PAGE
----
The thought that your child may one day be diagnosed with a life-threatening illness is terrifying; but when it comes to cancer it’s important to know the facts.
Rates of childhood cancer in Australia are, thankfully, very low. While the gut-wrenching stories we read online may make it feel like cancer is everywhere, according to Professor Jon Emery, the Medical Advisor for Cancer Council Australia, “there are only 500 children under 10 diagnosed with cancer every year” in our country. Given 130,470 new cases of cancer will be diagnosed in Australia this year, the rate of childhood cancers is comparably very slim.
The other comforting news is that thanks to improvements in treatment, of the children who are diagnosed every year, 85 per cent have an outlook of long-term survival.
If you’re a worried parent, know that the symptoms Professor Emery lists below are not uncommon; and often have a far less serious explanation than cancer. With this in mind, parents should be looking for the duration and severity of their child’s symptoms – if they creep up slowly and are persistent for longer than a week or two, Professor Emery advises you take your child to a GP.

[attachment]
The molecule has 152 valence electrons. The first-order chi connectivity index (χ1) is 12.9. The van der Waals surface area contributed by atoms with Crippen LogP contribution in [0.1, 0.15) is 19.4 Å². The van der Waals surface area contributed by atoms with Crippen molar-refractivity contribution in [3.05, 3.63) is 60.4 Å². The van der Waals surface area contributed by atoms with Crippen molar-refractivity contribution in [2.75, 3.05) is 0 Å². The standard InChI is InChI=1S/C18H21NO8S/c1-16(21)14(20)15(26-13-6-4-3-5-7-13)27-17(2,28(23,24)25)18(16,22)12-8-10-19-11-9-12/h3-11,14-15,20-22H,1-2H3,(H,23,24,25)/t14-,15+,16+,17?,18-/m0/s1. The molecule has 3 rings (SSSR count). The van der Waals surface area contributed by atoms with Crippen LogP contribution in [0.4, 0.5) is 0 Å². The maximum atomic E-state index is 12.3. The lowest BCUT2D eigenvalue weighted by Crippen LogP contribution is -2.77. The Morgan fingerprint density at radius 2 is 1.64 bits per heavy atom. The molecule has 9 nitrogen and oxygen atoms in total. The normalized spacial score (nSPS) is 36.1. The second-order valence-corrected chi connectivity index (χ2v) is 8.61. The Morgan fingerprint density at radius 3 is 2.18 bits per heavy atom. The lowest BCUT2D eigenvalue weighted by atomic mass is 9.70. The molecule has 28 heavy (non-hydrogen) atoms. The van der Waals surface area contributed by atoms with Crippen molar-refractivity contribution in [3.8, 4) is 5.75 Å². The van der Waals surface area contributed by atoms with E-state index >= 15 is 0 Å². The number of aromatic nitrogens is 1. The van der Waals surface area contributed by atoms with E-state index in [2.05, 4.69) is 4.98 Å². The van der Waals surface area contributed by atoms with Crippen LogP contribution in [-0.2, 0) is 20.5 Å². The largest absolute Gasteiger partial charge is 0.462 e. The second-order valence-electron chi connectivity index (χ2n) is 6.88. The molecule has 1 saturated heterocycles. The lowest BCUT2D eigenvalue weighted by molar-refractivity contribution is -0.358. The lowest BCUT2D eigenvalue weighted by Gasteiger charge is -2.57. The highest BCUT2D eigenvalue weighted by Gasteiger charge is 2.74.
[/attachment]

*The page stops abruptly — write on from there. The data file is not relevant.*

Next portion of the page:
These are the red flags to look out for. If your child experiences these for a prolonged period, please consult a healthcare professional.
Bruising and bleeding
This could include your child bruising easier than normal; while all children will sport an unexplained bruise from time to time, it's important to keep an eye on if you notice a change.
"They're called petechiae bruises," Professor Emery tells Mamamia. "They look speckled, like pinpoint bruises and can be a symptom of blood clotting not working so well, and can be an important thing to look out for in case of leukemia."
If your child has been "really off colour for a couple of weeks", Professor Emery says you should consult a physician. Signs of anaemia - where a child may be pale, feeling fatigued and out of breath - can be a red flag for something more serious.
Persistent and unexplained pain in one limb is something parents should look out for in case of bone cancer, Professor Emery says.